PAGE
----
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Immigration, Refugees and Citizenship Canada

Immigration, Refugees and Citizenship Canada
Immigration, Réfugiés et Citoyenneté Canada
Citizenship and Immigration Canada Logo.png
Department overview
Formed 1994

Department responsible for

  • Citizenship
Jurisdiction Canada
Employees 7,100
Minister responsible

Immigration, Refugees and Citizenship Canada (IRCC) is the department of the government of Canada with responsibility for matters dealing with immigration to Canada, refugees, and Canadian citizenship. Formerly known as Citizenship and Immigration Canada, the department was established in 1994 following a reorganization within the federal government and was renamed to its current name with the swearing in of the 29th Ministry in 2015.[1]


Prior to 1994, immigration was placed under several ministries:

Following amendments to the Canadian Passport Order which dissolved Passport Canada as an independent agency, IRCC took over responsibility for issuing Canadian passports effective July 1, 2013.[2]

On November 10, 2016 the Toronto Star reported that the IRCC website crashed when it was flooded with a large increase in traffic on the night of the United States presidential election. The increase in traffic was said to be 5 times larger than normal, and the percentage of users from the United States increased from the normal ten percent to fifty percent of all users.[3]


IRCC operates a large network of "Citizenship and Immigration Centres" throughout Canada and in an important number of embassies, high commissions and consulates abroad. Service Canada recently started to take over some of the domestic field operations of the department, while with its creation in 2003, the Canada Border Services Agency took over the control of enforcement and entry control at land borders and airports.

IRCC remains responsible for the establishment of policies and processing of permanent and temporary residence visa, refugee protection and citizenship applications.


IRCC helps immigrants and refugees settle in Canada by funding organizations like the Canadian Caregivers Association to provide newcomers with settlement programs. These organizations are called service provider organizations.

IRCC funds the following programs through service provider organizations:

  • Language Instruction for Newcomers to Canada
  • Immigrant Settlement and Adaptation Program (called the Integrated Service Program in Alberta)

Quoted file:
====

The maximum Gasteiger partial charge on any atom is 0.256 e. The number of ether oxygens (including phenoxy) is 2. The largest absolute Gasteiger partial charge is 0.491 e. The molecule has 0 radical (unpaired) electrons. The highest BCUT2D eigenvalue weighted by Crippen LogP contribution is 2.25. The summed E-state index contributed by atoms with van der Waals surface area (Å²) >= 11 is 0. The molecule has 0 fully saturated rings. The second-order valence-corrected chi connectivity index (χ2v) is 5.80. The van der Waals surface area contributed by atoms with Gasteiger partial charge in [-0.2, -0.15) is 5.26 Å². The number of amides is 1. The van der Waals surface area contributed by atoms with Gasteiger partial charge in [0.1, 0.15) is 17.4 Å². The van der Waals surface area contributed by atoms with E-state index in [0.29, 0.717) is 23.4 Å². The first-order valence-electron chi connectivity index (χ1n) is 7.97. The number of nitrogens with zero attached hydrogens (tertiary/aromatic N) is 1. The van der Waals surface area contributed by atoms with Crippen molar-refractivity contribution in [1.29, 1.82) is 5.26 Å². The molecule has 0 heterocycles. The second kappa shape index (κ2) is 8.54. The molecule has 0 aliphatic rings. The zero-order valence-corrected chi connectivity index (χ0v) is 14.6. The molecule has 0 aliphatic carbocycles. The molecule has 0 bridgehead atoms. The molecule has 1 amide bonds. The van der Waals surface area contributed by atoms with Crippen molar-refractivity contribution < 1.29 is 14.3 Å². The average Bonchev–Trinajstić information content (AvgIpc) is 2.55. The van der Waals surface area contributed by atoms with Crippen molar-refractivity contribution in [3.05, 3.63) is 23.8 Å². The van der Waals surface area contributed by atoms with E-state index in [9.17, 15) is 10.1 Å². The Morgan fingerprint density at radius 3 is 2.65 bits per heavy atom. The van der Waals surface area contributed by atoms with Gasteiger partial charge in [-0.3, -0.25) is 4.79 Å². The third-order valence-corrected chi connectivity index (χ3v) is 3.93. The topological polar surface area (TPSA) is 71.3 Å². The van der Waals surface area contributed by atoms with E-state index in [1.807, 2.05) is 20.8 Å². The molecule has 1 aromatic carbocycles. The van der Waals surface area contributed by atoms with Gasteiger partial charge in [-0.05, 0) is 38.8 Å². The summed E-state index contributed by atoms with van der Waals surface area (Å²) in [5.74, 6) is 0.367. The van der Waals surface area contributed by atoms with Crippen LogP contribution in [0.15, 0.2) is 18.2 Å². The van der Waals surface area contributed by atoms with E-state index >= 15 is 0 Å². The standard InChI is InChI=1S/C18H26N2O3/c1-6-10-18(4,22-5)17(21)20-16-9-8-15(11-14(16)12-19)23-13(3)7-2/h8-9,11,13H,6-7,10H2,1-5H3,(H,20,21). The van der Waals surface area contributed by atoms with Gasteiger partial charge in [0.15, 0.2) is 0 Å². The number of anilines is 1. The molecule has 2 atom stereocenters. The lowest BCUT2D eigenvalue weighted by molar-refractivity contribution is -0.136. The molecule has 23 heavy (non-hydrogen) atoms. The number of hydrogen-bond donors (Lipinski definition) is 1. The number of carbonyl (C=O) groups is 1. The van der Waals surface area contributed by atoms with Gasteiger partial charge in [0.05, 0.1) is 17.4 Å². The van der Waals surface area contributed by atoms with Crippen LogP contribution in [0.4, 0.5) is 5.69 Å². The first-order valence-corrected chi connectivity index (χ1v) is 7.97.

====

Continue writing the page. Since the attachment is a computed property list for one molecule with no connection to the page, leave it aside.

• Host Program
  • Resettlement Assistance Program (for resettled refugees)

The services provided under these programs include the following:

  • Adult language classes in English and French
  • Information on life in Canada
  • Job searching
  • Participation in community activities
  • Access and referral to community resources

Related legislation


The Immigration, Refugees, and Citizenship Canada department employs 7,000 staff. In 2006 the Canadian government reduced the landing fee per immigrant by 50%.[4]

Current Citizenship and Immigration Structure

  • Minister of Immigration, Refugees and Citizenship
    • Deputy Minister
      • Associate Deputy Minister
    • Assistant Deputy Minister, Strategic and Program Policy
      • Associate ADM, Strategic and Program Policy
    • Assistant Deputy Minister, Operations
      • Associate ADM, Operations
    • Assistant Deputy Minister, Corporate Services
    • Assistant Deputy Minister, Chief Financial Officer

Citizenship Commission

The Citizenship Commission is the arms length body of IRCC responsible for the appointment of citizenship judges. The body's mandate is directed by the Citizenship Act.

The Commission is headed by a Senior Citizenship Judge and serves a 5-year term. The current head of the Commission is Renata Brum Bozzi (since 2013).[5]

List of former Commission heads:

See also


  1. ^ McGregor, Janyce (7 November 2015). "Justin Trudeau's cabinet: 6 changes found in the fine print". CBC News. Retrieved 7 November 2015. 
  2. ^ "Canadian Passport Order". 
  3. ^ []
  4. ^ Promoting opportunity for new Canadians - Prime Minister of Canada Archived 2006-09-14 at the Wayback Machine.. (2006-05-12). Retrieved on 2013-07-12.
  5. ^ [1]

External links